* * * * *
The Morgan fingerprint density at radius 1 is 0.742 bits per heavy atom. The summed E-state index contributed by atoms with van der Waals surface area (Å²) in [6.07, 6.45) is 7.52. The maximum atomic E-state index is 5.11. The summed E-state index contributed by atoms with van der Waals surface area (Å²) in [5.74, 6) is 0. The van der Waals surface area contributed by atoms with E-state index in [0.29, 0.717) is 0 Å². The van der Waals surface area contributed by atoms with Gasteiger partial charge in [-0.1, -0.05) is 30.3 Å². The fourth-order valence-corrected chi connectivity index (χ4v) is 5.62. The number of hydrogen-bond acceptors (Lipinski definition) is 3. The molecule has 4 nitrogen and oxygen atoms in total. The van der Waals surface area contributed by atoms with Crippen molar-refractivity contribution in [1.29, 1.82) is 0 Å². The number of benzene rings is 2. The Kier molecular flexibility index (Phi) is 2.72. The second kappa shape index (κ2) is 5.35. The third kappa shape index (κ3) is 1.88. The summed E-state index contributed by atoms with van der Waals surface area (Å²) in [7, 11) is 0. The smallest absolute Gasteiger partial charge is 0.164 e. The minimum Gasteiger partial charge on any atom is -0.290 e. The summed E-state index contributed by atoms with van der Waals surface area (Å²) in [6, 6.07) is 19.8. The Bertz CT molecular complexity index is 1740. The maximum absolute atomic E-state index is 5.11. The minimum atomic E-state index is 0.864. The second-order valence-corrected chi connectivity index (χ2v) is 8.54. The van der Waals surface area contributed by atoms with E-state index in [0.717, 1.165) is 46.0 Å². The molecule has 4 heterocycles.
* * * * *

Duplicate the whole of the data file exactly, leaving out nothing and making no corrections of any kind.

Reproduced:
The Morgan fingerprint density at radius 1 is 0.742 bits per heavy atom. The summed E-state index contributed by atoms with van der Waals surface area (Å²) in [6.07, 6.45) is 7.52. The maximum atomic E-state index is 5.11. The summed E-state index contributed by atoms with van der Waals surface area (Å²) in [5.74, 6) is 0. The van der Waals surface area contributed by atoms with E-state index in [0.29, 0.717) is 0 Å². The van der Waals surface area contributed by atoms with Gasteiger partial charge in [-0.1, -0.05) is 30.3 Å². The fourth-order valence-corrected chi connectivity index (χ4v) is 5.62. The number of hydrogen-bond acceptors (Lipinski definition) is 3. The molecule has 4 nitrogen and oxygen atoms in total. The van der Waals surface area contributed by atoms with Crippen molar-refractivity contribution in [1.29, 1.82) is 0 Å². The number of benzene rings is 2. The Kier molecular flexibility index (Phi) is 2.72. The second kappa shape index (κ2) is 5.35. The third kappa shape index (κ3) is 1.88. The summed E-state index contributed by atoms with van der Waals surface area (Å²) in [7, 11) is 0. The smallest absolute Gasteiger partial charge is 0.164 e. The minimum Gasteiger partial charge on any atom is -0.290 e. The summed E-state index contributed by atoms with van der Waals surface area (Å²) in [6, 6.07) is 19.8. The Bertz CT molecular complexity index is 1740. The maximum absolute atomic E-state index is 5.11. The minimum atomic E-state index is 0.864. The second-order valence-corrected chi connectivity index (χ2v) is 8.54. The van der Waals surface area contributed by atoms with E-state index in [0.717, 1.165) is 46.0 Å². The molecule has 4 heterocycles.